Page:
‘Elaine Reichek: A Précis 1972–1995’ at Zach Feuer

Installation view. (Courtesy Zach Feuer)

Installation view. (Courtesy Zach Feuer)

Elaine Reichek’s appropriation, in her 1994 piece Model Teepees, of 29 black-and-white photos shot at the turn of the last century, seems too easy. The images, displayed in homey wooden frames stained red and arranged in a cloud-shaped, corner-to-corner lattice, show 7-inch model teepees built by Native Americans for the ethnographer James Mooney and were taken from glass plates found in the archives of the Field Museum in Chicago. An appropriation of an appropriation of an appropriation remains an appropriation, but that’s exactly the fact that pushes this indictment past the political into the psychological and makes it unanswerable. The teepees, some striped like flags or pajamas and one, right in the middle, decorated with a gorgeous painting of a mounted skirmish, will remain defiantly fascinating whatever their frame, so there’s no way to call attention to them without also stealing the fascination.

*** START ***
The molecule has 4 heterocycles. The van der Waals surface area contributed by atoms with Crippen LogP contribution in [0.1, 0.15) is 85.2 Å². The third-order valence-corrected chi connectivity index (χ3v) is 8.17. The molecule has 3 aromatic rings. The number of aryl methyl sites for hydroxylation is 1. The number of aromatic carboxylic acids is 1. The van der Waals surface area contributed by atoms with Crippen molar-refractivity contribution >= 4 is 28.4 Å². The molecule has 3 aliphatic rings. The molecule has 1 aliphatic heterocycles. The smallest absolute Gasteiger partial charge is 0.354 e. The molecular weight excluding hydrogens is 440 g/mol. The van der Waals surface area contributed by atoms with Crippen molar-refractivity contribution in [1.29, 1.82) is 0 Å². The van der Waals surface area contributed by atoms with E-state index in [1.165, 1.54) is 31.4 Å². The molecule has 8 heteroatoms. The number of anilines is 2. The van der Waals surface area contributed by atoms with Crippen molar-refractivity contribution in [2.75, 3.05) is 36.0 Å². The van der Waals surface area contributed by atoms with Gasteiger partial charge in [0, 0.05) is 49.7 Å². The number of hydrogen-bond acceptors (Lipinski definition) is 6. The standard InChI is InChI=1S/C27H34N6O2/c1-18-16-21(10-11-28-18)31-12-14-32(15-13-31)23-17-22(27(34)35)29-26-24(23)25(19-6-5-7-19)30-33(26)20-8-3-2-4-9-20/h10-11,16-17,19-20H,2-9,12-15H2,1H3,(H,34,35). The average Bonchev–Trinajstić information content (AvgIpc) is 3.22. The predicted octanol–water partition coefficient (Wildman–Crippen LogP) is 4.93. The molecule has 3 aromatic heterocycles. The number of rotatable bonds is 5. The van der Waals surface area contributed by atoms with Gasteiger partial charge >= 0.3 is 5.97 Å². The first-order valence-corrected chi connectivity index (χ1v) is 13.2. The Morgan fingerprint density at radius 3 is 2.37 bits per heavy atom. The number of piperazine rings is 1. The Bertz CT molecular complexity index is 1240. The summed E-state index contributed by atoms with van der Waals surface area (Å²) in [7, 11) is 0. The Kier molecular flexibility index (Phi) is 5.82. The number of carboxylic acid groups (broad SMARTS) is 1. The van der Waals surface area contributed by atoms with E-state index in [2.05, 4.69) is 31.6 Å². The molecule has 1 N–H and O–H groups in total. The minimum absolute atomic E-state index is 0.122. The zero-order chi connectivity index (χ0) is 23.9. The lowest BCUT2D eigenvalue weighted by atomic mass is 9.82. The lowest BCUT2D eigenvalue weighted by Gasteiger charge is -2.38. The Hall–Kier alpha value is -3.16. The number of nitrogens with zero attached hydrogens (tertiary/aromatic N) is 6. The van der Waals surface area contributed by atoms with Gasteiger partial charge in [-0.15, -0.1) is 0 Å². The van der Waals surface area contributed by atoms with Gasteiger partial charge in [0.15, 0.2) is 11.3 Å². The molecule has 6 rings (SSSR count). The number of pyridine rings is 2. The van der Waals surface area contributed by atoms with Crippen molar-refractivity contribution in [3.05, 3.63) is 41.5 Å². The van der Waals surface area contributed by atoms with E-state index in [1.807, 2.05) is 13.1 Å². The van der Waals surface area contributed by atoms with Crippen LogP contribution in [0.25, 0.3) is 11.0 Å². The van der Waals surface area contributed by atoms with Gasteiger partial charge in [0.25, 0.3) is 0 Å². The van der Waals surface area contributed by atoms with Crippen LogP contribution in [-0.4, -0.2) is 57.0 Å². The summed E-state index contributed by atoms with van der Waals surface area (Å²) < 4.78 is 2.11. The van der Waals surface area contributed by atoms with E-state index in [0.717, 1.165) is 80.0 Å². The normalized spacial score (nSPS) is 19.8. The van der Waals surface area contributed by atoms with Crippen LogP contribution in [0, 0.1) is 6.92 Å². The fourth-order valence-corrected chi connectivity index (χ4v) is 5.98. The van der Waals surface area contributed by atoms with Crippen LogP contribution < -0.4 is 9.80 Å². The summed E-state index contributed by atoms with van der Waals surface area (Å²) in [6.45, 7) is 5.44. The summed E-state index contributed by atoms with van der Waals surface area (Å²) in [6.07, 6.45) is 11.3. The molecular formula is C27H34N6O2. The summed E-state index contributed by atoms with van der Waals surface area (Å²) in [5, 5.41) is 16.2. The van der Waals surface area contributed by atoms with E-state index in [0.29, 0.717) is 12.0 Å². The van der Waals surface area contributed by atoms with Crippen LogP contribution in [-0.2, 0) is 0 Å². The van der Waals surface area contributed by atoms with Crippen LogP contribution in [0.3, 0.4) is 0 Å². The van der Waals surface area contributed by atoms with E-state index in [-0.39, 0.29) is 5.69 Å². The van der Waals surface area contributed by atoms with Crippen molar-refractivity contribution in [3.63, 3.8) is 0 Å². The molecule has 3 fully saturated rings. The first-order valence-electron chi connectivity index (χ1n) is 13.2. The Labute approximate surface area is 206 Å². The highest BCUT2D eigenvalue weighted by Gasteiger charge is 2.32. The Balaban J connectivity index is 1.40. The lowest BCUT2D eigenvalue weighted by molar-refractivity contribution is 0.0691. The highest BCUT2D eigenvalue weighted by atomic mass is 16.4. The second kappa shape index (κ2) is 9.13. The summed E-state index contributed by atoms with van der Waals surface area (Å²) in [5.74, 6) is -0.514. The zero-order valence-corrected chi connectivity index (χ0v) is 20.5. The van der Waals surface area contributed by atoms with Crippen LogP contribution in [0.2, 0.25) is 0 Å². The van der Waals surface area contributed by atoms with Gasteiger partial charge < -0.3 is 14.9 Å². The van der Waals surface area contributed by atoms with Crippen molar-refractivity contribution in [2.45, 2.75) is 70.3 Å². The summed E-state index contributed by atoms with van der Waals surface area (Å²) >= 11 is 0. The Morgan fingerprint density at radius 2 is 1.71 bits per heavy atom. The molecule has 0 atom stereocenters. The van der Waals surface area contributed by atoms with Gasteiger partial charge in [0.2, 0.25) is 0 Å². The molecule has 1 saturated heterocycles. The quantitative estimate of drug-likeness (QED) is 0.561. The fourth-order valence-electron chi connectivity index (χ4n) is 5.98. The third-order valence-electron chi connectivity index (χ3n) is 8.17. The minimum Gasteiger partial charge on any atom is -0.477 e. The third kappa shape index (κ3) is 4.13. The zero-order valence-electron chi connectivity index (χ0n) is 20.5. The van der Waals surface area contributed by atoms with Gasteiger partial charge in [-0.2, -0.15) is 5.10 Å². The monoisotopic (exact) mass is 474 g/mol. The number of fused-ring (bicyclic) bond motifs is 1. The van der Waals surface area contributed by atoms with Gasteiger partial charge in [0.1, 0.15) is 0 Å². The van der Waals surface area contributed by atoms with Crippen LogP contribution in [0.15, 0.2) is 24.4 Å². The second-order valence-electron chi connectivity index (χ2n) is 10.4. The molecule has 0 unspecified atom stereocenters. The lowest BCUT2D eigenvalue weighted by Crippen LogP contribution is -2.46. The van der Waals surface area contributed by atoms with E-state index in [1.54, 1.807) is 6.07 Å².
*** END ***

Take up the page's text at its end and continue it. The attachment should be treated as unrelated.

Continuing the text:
Navaho, which pairs an almost-life-size, found, black-and-white photo of a man in headdress, mask and body paint with a knitted doppelgänger hanging on the wall beside him, is an even more backhanded subversion, setting the “woman” of “woman’s work” against the “noble savage” and leaving the viewer to sort them out. But under the stinging cognitive dissonance is a whisper of liberation, the promise of an aesthetic pleasure too hardy to be permanently damaged by the borders we draw on it or a reminder that the opposite of a false dichotomy is a singularity. The two natives of Tierra del Fuego, who stand naked in a large silver print in Blue Men, their bodies apparently painted black and white, gain or regain a royal blue color when Ms. Reichek rebirths them in wool; and the photographic teepee in Painted Blackfoot, as if to reassert that memory runs in two directions, is painted over with oil to match its knit totem in red, powder blue and yellow. (Through Dec. 21)